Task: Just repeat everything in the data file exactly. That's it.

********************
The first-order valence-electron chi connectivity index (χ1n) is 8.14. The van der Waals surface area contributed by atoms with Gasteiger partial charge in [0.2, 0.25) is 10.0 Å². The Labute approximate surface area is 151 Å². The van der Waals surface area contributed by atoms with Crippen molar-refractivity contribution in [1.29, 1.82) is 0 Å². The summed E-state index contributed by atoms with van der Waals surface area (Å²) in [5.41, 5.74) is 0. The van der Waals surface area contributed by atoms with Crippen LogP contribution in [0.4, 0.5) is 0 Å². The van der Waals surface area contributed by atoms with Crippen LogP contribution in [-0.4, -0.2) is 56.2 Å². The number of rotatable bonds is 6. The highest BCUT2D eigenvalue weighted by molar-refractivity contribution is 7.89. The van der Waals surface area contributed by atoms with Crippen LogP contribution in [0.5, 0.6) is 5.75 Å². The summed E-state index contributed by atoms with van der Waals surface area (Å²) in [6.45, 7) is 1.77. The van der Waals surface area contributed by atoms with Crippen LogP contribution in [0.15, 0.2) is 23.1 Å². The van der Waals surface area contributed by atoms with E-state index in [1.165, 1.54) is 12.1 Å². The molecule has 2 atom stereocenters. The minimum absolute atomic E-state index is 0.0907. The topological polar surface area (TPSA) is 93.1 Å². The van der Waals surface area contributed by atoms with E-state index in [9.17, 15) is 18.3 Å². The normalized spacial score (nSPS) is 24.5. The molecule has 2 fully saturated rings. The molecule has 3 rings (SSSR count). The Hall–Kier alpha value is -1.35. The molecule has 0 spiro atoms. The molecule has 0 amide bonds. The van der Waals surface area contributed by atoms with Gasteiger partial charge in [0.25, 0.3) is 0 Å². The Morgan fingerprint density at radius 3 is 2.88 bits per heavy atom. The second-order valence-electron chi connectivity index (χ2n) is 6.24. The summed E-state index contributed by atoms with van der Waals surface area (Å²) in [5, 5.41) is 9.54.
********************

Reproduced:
The first-order valence-electron chi connectivity index (χ1n) is 8.14. The van der Waals surface area contributed by atoms with Gasteiger partial charge in [0.2, 0.25) is 10.0 Å². The Labute approximate surface area is 151 Å². The van der Waals surface area contributed by atoms with Crippen molar-refractivity contribution in [1.29, 1.82) is 0 Å². The summed E-state index contributed by atoms with van der Waals surface area (Å²) in [5.41, 5.74) is 0. The van der Waals surface area contributed by atoms with Crippen LogP contribution in [0.4, 0.5) is 0 Å². The van der Waals surface area contributed by atoms with Crippen LogP contribution in [-0.4, -0.2) is 56.2 Å². The number of rotatable bonds is 6. The highest BCUT2D eigenvalue weighted by molar-refractivity contribution is 7.89. The van der Waals surface area contributed by atoms with Crippen LogP contribution in [0.5, 0.6) is 5.75 Å². The summed E-state index contributed by atoms with van der Waals surface area (Å²) in [6.45, 7) is 1.77. The van der Waals surface area contributed by atoms with Crippen LogP contribution in [0.15, 0.2) is 23.1 Å². The van der Waals surface area contributed by atoms with E-state index in [1.165, 1.54) is 12.1 Å². The molecule has 2 atom stereocenters. The minimum absolute atomic E-state index is 0.0907. The topological polar surface area (TPSA) is 93.1 Å². The van der Waals surface area contributed by atoms with E-state index in [9.17, 15) is 18.3 Å². The normalized spacial score (nSPS) is 24.5. The molecule has 2 fully saturated rings. The molecule has 3 rings (SSSR count). The Hall–Kier alpha value is -1.35. The molecule has 0 spiro atoms. The molecule has 0 amide bonds. The van der Waals surface area contributed by atoms with Gasteiger partial charge in [0.25, 0.3) is 0 Å². The Morgan fingerprint density at radius 3 is 2.88 bits per heavy atom. The second-order valence-electron chi connectivity index (χ2n) is 6.24. The summed E-state index contributed by atoms with van der Waals surface area (Å²) in [5, 5.41) is 9.54.